Atlantis – formerly, the “Atlantis Project” – is a company that facilitates overseas shadowing opportunities for aspiring medical students. Working with hospitals and practices in a number of European and South American countries, like Italy, Spain, Poland, Greece, Croatia, and Ecuador, to name a few, this company arranges 2-8 week summer and winter physician shadowing programs for students in a number of specializations. This blog includes what I learned about Atlantis/the Atlantis Project, its cost and purpose, and some important things to consider if you’re thinking about using this service or pursuing other overseas shadowing opportunities. Gaining shadowing experience is indeed worthwhile and can help build your CV in advance of applying to medical school; however, the question remains, is it worth gaining such experience overseas, and do the financial costs justify the actual benefits in terms of enhancing your application?

tags: atlantis, atlantis project, shadow doctor med school, shadow doctor medical school, shadowing, shadowing a doctor, what is the atlantis project, shadowing doctors overseas, medical school

Medical Schools in Arkansas

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>> Complete list of medical schools in the US including medical school acceptance rates <<

This blog lists the medical schools located in Arkansas and outlines some features of the state which you should consider if you are applying to a medical school in Arkansas.

A prospective student should consider studying at Arkansas's medical school if you are particularly interested in rural medicine and working with underserved populations. Much of Arkansas's population is spread out in smaller cities and towns, allowing one to learn more about the unique patient presentations that arise when practicing rural and remote medicine.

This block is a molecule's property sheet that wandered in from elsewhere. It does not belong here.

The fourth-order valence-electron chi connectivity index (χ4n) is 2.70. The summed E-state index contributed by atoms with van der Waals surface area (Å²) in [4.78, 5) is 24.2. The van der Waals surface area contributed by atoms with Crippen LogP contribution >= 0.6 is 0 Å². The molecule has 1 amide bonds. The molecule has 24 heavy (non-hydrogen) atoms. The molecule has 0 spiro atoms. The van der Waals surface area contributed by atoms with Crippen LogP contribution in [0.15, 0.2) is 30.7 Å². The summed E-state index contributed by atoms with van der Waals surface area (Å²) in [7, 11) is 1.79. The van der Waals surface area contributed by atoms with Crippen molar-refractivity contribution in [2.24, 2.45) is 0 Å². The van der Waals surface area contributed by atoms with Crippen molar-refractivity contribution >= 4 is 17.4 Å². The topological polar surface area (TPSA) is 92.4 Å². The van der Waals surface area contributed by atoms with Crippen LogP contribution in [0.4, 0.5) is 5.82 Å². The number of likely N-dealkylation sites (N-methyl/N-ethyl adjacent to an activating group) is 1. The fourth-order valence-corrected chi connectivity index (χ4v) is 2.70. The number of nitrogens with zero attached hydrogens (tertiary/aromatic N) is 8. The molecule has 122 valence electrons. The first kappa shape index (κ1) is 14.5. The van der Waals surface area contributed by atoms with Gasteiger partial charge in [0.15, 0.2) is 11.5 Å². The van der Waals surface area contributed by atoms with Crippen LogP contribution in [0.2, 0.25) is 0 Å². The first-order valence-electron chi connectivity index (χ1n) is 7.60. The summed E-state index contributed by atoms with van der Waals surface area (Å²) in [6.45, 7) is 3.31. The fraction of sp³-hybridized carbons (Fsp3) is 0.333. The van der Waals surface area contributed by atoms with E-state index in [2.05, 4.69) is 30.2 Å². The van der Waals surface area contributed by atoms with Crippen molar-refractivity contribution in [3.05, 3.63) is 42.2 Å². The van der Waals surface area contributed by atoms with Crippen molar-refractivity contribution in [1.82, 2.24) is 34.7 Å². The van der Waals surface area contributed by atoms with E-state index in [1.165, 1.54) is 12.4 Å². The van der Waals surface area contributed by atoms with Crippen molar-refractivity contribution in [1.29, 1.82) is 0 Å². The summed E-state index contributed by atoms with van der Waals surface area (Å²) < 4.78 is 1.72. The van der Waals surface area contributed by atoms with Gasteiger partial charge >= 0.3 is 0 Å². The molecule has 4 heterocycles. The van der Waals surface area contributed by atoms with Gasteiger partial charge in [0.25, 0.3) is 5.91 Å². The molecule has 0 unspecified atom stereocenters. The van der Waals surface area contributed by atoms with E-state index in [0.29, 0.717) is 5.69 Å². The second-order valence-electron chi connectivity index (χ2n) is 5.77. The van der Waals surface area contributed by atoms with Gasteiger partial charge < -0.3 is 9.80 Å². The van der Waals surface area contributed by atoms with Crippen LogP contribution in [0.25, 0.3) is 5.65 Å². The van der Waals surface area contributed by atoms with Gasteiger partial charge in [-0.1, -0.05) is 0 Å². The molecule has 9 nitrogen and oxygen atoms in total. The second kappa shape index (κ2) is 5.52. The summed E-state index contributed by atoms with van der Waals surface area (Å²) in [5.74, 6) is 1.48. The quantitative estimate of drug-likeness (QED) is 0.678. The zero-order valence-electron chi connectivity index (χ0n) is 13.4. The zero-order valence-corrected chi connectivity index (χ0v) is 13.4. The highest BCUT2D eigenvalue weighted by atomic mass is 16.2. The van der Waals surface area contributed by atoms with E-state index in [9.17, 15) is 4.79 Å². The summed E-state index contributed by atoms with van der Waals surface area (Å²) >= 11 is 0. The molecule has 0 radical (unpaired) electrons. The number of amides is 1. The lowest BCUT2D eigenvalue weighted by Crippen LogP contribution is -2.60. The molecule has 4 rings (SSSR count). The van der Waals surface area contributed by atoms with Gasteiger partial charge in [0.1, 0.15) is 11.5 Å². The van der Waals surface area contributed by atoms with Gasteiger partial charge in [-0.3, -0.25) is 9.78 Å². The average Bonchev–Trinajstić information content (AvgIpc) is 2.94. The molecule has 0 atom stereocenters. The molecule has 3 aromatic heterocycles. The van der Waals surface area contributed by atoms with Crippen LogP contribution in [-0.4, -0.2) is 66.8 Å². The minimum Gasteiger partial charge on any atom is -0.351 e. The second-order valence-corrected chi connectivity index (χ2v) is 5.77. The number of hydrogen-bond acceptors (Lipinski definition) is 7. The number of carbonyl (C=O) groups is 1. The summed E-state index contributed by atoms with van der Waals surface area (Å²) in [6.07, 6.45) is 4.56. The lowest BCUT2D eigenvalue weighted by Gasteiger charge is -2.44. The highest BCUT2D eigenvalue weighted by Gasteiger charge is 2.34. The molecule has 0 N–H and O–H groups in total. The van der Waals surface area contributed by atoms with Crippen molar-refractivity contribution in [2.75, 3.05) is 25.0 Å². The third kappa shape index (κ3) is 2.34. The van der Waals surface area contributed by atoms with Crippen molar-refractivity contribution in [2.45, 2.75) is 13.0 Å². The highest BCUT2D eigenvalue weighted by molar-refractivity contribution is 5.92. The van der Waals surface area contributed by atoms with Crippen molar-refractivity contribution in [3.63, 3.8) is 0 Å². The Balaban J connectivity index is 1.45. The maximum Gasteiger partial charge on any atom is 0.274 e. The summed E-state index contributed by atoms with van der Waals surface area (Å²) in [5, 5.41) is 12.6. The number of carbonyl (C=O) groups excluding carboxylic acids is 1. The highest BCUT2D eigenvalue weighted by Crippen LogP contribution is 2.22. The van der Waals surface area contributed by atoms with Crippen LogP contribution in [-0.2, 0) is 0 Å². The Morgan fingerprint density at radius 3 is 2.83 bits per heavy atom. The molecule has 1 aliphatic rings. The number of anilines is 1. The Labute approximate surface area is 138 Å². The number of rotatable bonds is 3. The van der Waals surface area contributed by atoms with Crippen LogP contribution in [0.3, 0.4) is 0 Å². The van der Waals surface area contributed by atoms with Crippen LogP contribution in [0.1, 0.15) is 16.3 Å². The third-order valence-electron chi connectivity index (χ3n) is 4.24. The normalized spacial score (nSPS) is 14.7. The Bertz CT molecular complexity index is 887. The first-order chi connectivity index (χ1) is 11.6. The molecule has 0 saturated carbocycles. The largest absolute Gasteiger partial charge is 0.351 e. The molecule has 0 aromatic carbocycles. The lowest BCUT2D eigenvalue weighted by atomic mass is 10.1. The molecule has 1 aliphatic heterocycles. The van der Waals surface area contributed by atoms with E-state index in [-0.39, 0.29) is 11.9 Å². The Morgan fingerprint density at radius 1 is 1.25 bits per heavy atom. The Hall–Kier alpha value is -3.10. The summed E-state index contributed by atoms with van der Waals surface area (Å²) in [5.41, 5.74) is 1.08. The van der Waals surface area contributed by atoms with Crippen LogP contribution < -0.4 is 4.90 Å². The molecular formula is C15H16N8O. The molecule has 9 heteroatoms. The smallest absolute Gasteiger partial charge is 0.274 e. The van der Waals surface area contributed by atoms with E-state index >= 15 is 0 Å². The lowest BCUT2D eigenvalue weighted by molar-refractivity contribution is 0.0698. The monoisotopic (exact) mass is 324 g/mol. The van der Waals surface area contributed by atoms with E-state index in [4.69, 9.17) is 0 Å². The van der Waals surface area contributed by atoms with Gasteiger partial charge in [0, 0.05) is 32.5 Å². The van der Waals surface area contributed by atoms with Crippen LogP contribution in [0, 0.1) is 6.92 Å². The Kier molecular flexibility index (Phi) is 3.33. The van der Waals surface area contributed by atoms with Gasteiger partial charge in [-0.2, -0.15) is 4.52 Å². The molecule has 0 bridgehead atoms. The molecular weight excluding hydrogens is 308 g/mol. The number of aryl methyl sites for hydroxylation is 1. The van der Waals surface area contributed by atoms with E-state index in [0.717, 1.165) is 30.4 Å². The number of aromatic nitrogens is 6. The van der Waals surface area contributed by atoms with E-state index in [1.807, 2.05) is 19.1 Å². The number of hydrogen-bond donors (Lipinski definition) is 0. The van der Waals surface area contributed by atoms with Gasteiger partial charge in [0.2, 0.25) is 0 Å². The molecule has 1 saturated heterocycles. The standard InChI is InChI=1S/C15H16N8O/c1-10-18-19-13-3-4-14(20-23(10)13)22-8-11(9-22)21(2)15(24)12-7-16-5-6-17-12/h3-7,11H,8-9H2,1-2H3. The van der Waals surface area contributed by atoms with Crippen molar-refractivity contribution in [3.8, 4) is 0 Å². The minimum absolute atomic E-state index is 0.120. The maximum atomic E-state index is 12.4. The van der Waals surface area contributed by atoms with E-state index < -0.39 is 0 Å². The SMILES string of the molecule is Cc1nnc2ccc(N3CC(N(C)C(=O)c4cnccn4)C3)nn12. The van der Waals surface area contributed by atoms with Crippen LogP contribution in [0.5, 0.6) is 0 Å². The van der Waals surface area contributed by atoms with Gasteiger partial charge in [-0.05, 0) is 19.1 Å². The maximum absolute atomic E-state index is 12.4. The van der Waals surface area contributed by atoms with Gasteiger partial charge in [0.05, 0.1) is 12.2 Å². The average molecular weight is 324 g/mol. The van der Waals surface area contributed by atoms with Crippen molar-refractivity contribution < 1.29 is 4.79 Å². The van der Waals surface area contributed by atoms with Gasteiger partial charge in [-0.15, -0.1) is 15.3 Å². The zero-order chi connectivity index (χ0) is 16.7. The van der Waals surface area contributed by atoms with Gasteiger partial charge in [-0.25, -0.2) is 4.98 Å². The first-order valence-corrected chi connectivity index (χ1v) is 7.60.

tags: Medical School, Medical Schools in Arkansas, Med Schools in Arkansas, Locations of Medical Schools in Arkansas, Arkansas Medical Schools

Medical Schools in Nevada

>> Complete list of medical schools in the US including medical school acceptance rates <<

This blog lists the medical schools located in Nevada and outlines some features of the state which you should consider if you are applying to a medical school in Nevada.

Nevada features the large, metropolitan areas of Las Vegas and Reno, as well as many smaller, more rural communities, allowing you to gain exposure to both urban and rural medicine. Nevada is also an ideal state to study if you are interested in geriatrics, as it features a large population of retired and senior individuals.

tags: Medical School, Medical Schools in Nevada, Locations of Medical Schools in Nevada, Nevada Medical Schools, Med Schools in Nevada

Medical Schools in Iowa

>> Complete list of medical schools in the US including medical school acceptance rates <<

This blog lists the medical schools located in Iowa and outlines some features of the state which you should consider if you are applying to a medical school in Iowa.

Iowa has large metropolitan areas, but also features suburban and rural areas, allowing you to gain exposure to the intricacies and unique presentations in rural medicine.

tags: Medical School, Medical Schools in Iowa, Med Schools in Iowa, Locations of Medical Schools in Iowa, Iowa Medical Schools